The tux search continues

I went to my Masonic lodge last night prepared for my first night in the junior deacon’s chair. As we were donning our aprons, the master told me that lodge would be conducted in the Entered Apprentice degree instead of the Master Masons’ degree, the latter being the usual degree and the part I had memorized. I protested his failure to tell me sooner, but there was nothing for it but to say the lines that the degrees have in common and wing the rest (either that or run from the building). I served as best I could, and felt that I conducted myself well.

I find beauty and comfort in the precision and predictability of a well-conducted Masonic lodge. It is like a formal garden in which every walkway is swept and every flower is in bloom, the difference being that Masonry changes but little and slowly. If I could travel back in time and emerge in the earliest Eugene lodge at the time of its inception in 1850, the primary differences would be the antique clothing and the absence of electricity. If I were to go back even earlier and attend lodge with George Washington and Benjamin Franklin, I would still recognize the essentials and most of the superfluities.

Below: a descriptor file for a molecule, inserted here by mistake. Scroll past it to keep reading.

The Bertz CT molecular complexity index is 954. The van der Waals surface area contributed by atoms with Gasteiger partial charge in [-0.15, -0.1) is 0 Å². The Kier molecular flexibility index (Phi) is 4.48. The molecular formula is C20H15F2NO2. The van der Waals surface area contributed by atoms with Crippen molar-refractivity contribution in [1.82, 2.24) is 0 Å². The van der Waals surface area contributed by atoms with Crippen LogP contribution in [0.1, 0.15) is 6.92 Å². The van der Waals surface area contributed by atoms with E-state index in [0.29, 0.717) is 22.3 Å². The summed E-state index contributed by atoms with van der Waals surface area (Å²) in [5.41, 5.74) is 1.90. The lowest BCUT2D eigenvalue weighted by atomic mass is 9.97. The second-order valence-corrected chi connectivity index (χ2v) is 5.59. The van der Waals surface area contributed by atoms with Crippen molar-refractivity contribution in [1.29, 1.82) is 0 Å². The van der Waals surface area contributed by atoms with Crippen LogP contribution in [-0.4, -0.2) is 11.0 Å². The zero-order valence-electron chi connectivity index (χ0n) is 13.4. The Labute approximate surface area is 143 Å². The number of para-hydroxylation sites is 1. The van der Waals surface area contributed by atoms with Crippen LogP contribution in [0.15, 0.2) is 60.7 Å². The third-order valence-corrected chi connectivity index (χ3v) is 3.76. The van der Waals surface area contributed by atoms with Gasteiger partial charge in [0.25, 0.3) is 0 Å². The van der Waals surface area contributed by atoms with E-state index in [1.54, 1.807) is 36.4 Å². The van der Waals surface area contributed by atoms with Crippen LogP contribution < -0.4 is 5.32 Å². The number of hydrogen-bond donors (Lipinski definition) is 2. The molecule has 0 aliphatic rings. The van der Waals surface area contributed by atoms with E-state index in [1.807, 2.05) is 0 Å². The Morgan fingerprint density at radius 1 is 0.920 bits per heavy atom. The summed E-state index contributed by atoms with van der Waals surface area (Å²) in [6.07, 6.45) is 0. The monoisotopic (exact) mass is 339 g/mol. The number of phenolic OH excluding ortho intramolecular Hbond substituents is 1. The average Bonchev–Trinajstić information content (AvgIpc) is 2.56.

After lodge, the senior deacon renewed his determination to find me a tuxedo. To this end, he engaged the help of another. They looked me up and down while debating what size I needed. I suggested a 42, but they agreed between themselves on a 40, and I saw no point in arguing over something that I was only 99.9% sure of. While they searched, I stood behind them, hoping fervently that nothing would be found. And nothing was found, at least nothing that was not moth-eaten, white, powder blue, or velvet. Just when I thought the danger was past, they decided to seek the assistance of the Scottish Rite. 750 of its 1,000 members have died over the last few decades, so this leaves a potential warehouse of tuxedos.

It might seem ironic that I am as determined to know my part well as I am to avoid wearing a tux while performing it. My reason is that the former reflects upon my resolve and my intelligence, while the latter is a matter of taste. I accepted the post only after being assured by the master that I would not have to dress for it. Last night, I wore a sports coat without a tie. No one complained, although I take this determination to find me a tuxedo to be a tacit complaint.